The Milwaukee Bucks’ recent roster decisions have faltered this season

Jun 19, 2017; Milwaukee, WI, USA (Mike De Sisti/Milwaukee Journal Sentinel via USA TODAY Sports)
Jun 19, 2017; Milwaukee, WI, USA (Mike De Sisti/Milwaukee Journal Sentinel via USA TODAY Sports) /

Jon Horst, the general manager of the Milwaukee Bucks, was an integral part in constructing the Milwaukee Bucks roster that won the 2020-2021 NBA Championship.

With the trade for Jrue Holiday, the signing of free agent Bobby Portis and the contract extension of Giannis of Antetokounmpo in the offseason, to pair with the in-season acquisition of P.J. Tucker, Horst put together the players for Mike Budenholzer to coach and lead last season. It was the crowning achievement for Horst and the organization as these players (and others) led the team to the aforementioned championship, their first in 50 years.

With the 2022 trade deadline fast approaching, it is evident that Horst will need to make some moves so this team can compete for a championship again. Not that the current roster cannot compete, but there have been signs that this roster will struggle to replicate last season’s success.

This fact is even more belabored because of the 2021 offseason. Let’s just say Jon Horst did not have a good offseason.

Revisiting the Milwaukee Bucks’ 2021 offseason and mid-season decisions

We could start with the P.J. Tucker non-signing, which if you have been on Bucks Twitter lately, is still a sore spot for Bucks fans. Yet, since Horst may not have had much of a choice in letting Tucker go (directions from ownership), I will leave that low-hanging fruit for Twitter and the bar stools of Milwaukee.

However, there are plenty of other missteps to analyze and criticize.

Horst signed Semi Ojeleye as a poor man’s replacement for Tucker, yet Ojeleye sits at the end of the bench every night. Even when the Bucks were short-handed with injury and Covid protocols, Ojeleye could not see the court. When he had the chance to secure a spot in the rotation earlier in the season, his jump shot failed him. When he had the chance to secure a spot as a defensive stopper (which was the hope, I imagine), he once again failed to stop anybody. This is Horst’s fault.

Ojeleye never showed in his years with the Boston Celtics to be anything more than a serviceable far end of the bench player that sometimes can come in and guard Giannis. He had plenty of DNPs in Boston, which have followed him to Milwaukee.

Another move that has not panned out is the signing of Rodney Hood. The hope for a Hood redemption season did not come to pass (mildly surprising to me; I was on the Hood bandwagon in the preseason).  The hope was the Hood could rediscover his pre-injury self: a high-scoring player who once was a coveted player in the league. The signing was a gamble that has not paid off. Although Hood has seen the court more than Ojeleye, he still has not carved out a niche in the rotation. Usually, Hood plays when other players are not available. He usually is good for one bad shot a game; otherwise, he is an irrelevant fifth player on the court that brings nothing to the team. Too harsh?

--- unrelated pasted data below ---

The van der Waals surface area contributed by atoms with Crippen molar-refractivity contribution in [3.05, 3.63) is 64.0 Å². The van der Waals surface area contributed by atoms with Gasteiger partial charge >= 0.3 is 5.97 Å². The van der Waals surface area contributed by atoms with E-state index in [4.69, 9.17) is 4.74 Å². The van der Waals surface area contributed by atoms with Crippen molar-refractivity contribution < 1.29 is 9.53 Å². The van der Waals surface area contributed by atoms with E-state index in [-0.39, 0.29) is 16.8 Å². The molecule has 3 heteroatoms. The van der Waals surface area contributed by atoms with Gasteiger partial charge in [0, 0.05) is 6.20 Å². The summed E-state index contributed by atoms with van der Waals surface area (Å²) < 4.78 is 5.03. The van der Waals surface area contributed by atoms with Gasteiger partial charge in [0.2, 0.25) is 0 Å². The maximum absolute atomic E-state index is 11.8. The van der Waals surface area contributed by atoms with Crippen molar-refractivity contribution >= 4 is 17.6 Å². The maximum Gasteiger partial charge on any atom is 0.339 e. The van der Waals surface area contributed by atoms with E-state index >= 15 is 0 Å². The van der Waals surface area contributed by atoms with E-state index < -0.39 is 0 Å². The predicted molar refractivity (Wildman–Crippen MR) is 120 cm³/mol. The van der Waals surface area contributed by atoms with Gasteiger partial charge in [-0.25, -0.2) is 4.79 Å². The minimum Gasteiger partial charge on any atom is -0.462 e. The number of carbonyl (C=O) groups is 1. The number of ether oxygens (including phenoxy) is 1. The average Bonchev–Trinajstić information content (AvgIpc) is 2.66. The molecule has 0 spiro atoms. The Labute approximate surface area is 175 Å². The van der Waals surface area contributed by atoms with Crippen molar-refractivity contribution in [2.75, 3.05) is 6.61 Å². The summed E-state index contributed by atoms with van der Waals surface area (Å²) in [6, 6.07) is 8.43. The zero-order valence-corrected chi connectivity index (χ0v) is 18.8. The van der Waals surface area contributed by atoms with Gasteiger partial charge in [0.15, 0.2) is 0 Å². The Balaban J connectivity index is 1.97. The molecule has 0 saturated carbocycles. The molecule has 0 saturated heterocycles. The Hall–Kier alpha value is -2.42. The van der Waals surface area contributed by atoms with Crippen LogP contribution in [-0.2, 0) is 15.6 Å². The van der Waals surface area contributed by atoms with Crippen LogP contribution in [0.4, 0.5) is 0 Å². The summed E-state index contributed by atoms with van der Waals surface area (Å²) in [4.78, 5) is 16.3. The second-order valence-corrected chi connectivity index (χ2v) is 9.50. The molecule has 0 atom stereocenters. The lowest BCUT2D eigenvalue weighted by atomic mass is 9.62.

During the season, Horst attempted to make amends by adding two significant players to the roster: DeMarcus Cousins and Wesley Matthews. The Cousins signing was because of the unfortunate back injury that waylaid Brook Lopez. Cousins was an epiphany. He was a big off the bench to give rest to Portis or Giannis, he rebounded, and he filled his role beautifully. Fitting in with the stars and playing his role.

But alas, as we all know, Cousins was released before his contract would become guaranteed (he has signed a non-guaranteed contract). Now, was this Horst? Or ownership not wanting to spend more money on taxes? This is up for debate, but the Bucks have missed his presence dearly in the frontcourt since letting him walk.

However, the Bucks have kept Matthews. He has filled the roles that Hood and/or Ojeleye were supposed to fill as a wing defender and 3-point shooter. For a while, this acquisition, bringing Matthews home again, looked like a superb signing. He was even starting while other players were out and played well. But alas, Matthews is 35 years old, and he is not what he once was as a player. However, though he was struggling a bit before he got hurt, he is still better than Hood and Ojeleye.

There are two other moves that Horst made that range from average to amazing.

Bringing back George Hill as the backup point guard in the offseason has been a good move, despite the division in Bucks fandom. Some say he is a serviceable backup who plays his role well, while others want more playmaking from this position. However, with Hill playing better lately, and, in my opinion, an upgrade over last season’s playoff backup point guard, Jeff Teague, I will give Horst credit here. In reality, we will not know until the postseason how the reacquisition of Hill works out.

Finally, I will give kudos where kudos is due, and Horst did make the fantastic trade for Grayson Allen (recent criticism notwithstanding). Horst knew that Donte Divincenzo would struggle to be the player he was before his injury, and he was right. Although showing signs lately, Divincenzo has struggled to make an impact in most of the games he has played.

Because of a subpar offseason of deals, along with the release of Cousins, the Milwaukee Bucks organization has to make an impact at the trade deadline in order to fortify the roster.

Next. 3 more trade packages to help the Milwaukee Bucks land a backup center. dark

The pressure is on Horst; otherwise, last season may be a one-hit-wonder and the Bucks will most likely struggle to reach the pinnacle of the sport in 2022. Leaving fans to ruminate: if only they had signed Tucker!